The Maximum band-producing primers are LOL-4 and UBC-812 primer (Fig. 1), with 4 and 5 polymorphic bands, respectively. UBC-854 primer gave the least with 3 bands (Table 3).
Fig. 1

Gel image obtained by UBC-812 primer

Table 3

Band characteristics of the ISSR primers

Primer

Toplam bant sayısı

Polimorfik bant sayısı

Polimorfizm (%)

LOL-3

8

2

25.00

LOL-4

16

4

25.00

LOL-5

5

1

20.00

LOL-9

13

4

30.77

LOL-10

5

1

20.00

PHV-5

11

3

27.27

PHV-6

15

3

20.00

UBC-807

10

2

20.00

UBC-810

10

4

40.00

UBC-811

8

2

25.00

UBC-812

16

5

31.25

UBC-814

4

3

75.00

UBC-826

4

2

25.00

UBC-854

3

1

33.33

Toplam

128

41

28.91

Results and discussion

Fourteen of the primers used in the study gave reproducible and reliable polymorphic ISSR-PCR products. The band characteristics of these primers showing amplification are given in Table 3. According to Table 3, a total of 128 bands were obtained from 14 primers showing amplification in the sage populations. Forty-one of these amplified bands displayed polymorphic bands. Total polymorphism rate was 28.91%.

In a similar study, ISSR and RAPD molecular techniques were used to evaluate the genetic correlations among 21 ecotypes of 8 Salvia species. As a result, they determined that genomic DNA amplification produced 280 bands, 91% of which was polymorphic (Yousefiazarkhanian et al. 2016). Safaei et al. (2016) reported that the highest polymorphism rate (57.14%) was found in S. limbata sage and the lowest polymorphism rate (28.5%) was found in S. reuterana. In another study conducted with ISSR method, the polymorphic rate of 9 sage species was determined to be 0.38% (Etminan et al. 2018).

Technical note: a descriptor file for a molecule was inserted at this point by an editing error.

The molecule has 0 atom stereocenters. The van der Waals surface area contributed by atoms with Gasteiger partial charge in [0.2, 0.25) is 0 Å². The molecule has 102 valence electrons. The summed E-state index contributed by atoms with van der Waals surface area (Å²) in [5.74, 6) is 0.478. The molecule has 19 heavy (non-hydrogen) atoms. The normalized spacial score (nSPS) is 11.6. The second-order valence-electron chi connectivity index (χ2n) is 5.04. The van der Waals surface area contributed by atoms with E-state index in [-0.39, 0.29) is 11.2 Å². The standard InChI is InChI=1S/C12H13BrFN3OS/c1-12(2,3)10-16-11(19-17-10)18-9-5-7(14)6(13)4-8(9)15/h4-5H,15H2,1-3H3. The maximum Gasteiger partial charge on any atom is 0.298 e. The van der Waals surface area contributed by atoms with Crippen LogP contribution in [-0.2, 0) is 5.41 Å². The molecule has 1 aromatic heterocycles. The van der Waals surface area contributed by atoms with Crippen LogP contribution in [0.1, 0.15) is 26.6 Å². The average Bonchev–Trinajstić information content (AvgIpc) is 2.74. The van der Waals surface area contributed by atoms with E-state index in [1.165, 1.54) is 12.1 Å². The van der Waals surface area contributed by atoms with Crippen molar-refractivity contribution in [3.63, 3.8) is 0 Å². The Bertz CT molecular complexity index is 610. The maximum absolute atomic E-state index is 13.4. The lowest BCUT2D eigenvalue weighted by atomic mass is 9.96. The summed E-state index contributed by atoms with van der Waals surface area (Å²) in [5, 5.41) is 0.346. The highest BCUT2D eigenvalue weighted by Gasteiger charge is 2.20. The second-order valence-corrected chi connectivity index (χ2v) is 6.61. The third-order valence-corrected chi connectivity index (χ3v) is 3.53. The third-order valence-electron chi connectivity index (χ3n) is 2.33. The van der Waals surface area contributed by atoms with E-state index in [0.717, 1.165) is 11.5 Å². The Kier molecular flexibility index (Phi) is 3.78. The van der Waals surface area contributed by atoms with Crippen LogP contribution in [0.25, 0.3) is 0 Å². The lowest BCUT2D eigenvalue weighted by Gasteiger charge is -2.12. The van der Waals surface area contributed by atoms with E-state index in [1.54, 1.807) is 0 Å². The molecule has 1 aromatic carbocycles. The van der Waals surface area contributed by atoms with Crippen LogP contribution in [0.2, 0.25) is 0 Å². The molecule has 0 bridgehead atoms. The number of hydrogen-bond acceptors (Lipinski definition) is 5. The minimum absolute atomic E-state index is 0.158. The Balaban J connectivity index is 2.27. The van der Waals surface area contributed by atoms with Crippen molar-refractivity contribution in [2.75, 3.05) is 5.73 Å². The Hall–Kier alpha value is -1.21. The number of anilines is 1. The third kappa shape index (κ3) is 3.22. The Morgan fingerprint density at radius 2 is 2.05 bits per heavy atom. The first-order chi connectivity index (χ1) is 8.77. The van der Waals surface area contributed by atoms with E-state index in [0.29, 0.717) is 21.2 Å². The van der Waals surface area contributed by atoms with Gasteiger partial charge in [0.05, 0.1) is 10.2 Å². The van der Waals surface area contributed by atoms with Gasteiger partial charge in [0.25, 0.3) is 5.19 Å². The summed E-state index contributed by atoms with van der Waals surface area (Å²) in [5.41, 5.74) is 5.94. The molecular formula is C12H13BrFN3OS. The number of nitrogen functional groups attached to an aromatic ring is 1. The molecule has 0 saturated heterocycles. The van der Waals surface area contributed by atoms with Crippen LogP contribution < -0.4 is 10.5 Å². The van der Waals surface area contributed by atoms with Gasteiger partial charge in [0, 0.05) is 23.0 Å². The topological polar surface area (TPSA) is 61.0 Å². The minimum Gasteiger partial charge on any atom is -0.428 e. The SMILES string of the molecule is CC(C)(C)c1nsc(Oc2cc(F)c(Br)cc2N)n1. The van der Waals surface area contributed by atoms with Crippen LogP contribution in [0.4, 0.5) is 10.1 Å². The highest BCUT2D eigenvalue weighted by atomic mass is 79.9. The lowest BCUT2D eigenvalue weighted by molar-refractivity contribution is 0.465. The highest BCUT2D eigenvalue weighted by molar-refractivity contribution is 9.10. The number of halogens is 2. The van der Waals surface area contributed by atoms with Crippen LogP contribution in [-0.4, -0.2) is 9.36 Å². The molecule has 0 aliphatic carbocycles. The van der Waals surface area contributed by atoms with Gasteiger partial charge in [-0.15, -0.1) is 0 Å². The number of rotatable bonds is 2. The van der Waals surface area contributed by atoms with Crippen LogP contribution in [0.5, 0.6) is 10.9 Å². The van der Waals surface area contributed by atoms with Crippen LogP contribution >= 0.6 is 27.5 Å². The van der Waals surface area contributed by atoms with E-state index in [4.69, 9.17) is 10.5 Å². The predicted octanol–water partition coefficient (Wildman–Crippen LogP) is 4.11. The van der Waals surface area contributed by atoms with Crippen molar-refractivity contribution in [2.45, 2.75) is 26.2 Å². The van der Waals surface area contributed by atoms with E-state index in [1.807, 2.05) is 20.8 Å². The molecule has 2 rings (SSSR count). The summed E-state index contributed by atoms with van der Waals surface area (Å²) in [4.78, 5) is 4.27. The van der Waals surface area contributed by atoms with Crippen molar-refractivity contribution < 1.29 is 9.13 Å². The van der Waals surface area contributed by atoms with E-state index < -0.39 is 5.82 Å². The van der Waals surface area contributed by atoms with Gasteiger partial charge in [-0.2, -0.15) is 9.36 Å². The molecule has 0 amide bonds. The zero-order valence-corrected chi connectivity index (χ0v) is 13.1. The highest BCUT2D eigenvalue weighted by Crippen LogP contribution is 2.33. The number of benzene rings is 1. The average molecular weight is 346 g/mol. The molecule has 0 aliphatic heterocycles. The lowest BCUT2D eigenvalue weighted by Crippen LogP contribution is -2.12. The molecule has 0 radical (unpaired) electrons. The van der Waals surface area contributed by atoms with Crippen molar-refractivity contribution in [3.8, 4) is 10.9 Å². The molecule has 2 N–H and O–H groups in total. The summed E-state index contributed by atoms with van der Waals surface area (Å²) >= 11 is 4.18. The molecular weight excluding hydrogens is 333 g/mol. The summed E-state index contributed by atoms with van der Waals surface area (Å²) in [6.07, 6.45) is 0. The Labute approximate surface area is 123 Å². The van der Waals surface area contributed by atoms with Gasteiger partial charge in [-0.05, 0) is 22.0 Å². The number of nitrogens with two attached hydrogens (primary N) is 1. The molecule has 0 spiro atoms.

The similarity ratios of PCR products obtained by polymorphic primers are given in Table 4. The highest similarity rate (60%) was obtained between Marmaris and Bodrum sages, while the lowest (10%) was found between Yerkesik and Bodrum sages. According to the obtained data; the most distant sages to each other were the Yerkesik and Bodrum sages, the nearest ones were the Marmaris and Bodrum sages. We examined the location information where sage populations are picked up (Table 1), and because the Yerkesik location has the highest altitude, the average annual precipitation is higher, the average annual temperature is lower and the geographical location is different, it appears that the sage belonging to this location is not similar to the sage populations growing at other locations. In addition, although the altitude difference between Marmaris and Bodrum is very high, the sage collected from these locations is similar because the average annual rainfall and temperature are the same in both districts. This can be explained by the fact that sage populations may be linked to climate and ecological characteristics of the places where they are grown, or may emerge independently of these characteristics.